A new age of wearable technology
Farming is one of the -- if not the most -- hands-on professions in the world. Sometimes your hands are literally full, so it's tough to stop, dial a phone number or search for information on your smartphone, even though that brief task may mean the difference between productivity and a standstill. All of the most advanced technology in the world doesn't do you a bit of good if you can't operate it.
There's a new class of digital technology on the way that will change the way you communicate and operate on your farm and eliminate this conundrum. It will free up your hands and eliminate the friction between intent and action. It will make your smartphone or tablet computer part of you.
Wearable computers -- like the Google Glass device -- are making their way to the consumer marketplace. With availability expected sometime in the first half of 2014, Google Glass, a device tied to a smartphone or tablet and worn just like a pair of glasses, is touted as a way to have direct access to all the features of these devices without having to reach into your pocket and divert your attention for that access.
"Is this a glorified smartphone, and that's all it is? Something tells me there's more to this than that," says Higginsville, Missouri, farmer and crop insurance agent Gary Riekhof after trying on a Google Glass for the first time.
Glass is made of titanium and plastic, a durable combination, and uses a .5-inch square prism to display content in a translucent square that sits just above the user's right eye. Content is displayed just above the normal line of sight, going a long way to preventing it from being a distraction or intrusion.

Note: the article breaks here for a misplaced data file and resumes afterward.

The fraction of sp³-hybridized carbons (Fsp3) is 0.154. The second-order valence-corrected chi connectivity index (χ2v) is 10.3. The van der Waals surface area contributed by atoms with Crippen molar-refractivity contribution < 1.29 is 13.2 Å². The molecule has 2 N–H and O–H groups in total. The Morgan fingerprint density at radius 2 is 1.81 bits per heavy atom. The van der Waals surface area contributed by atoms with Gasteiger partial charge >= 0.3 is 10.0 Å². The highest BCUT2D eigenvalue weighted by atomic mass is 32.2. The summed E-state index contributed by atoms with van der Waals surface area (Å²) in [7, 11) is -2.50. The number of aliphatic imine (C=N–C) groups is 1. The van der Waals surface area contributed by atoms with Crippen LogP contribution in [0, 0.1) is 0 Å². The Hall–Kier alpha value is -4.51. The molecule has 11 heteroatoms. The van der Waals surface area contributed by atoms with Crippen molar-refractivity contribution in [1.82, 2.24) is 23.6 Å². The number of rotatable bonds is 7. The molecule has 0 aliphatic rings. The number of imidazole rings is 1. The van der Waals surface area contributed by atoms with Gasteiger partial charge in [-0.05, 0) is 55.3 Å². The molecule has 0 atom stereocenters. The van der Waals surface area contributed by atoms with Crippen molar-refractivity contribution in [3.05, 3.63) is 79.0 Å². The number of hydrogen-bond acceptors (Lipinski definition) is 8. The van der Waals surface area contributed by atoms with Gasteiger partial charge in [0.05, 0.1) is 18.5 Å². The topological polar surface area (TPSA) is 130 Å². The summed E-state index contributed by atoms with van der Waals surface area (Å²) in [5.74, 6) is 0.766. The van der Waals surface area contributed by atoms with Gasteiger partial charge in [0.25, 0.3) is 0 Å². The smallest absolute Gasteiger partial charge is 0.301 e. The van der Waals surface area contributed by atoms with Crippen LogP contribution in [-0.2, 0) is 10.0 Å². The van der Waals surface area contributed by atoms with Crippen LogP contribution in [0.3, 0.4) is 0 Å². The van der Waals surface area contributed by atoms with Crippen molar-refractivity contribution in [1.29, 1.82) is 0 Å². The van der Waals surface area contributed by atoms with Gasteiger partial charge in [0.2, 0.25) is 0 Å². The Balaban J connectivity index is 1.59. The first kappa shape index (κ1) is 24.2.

"When you're looking at the display, it's like a 25-inch screen 8 feet away. So, when you're looking at it, it's a pretty sizable little rectangle," says Daniel Lopez, a Google Glass Guide at the company's Venice Beach, California, campus. "If pressed, I would say it's less distracting than looking down texting. The device is designed to be out of your way when you don't want it and to be there when you need it."
The nuts and bolts of Glass
Google Glass doesn't operate on its own. The device is paired to a smartphone -- Android, Apple iPhone, or Blackberry -- via Bluetooth. It operates in concert with an application that's downloaded to the phone and is tied to the user's Google account. Google is developing Glassware, its app platform that creates content in cards. In the Glass view, the cards are displayed to the user as if they're encircling his or her head on a ring.
The device has a touch-sensitive panel on which the user can tap and swipe forward, backward, and down in order to navigate through the applications. It also features a set of native functions common on most smartphones: photo and video capability, navigation, Google search, weather, email, texting, and phone.
For audio, there's no ear plug, but the device's earpiece makes sound audible via contact to the user's head and auditory nerve behind the ear, avoiding intrusion into the user's hearing just as the prism does with vision by its placement and translucence.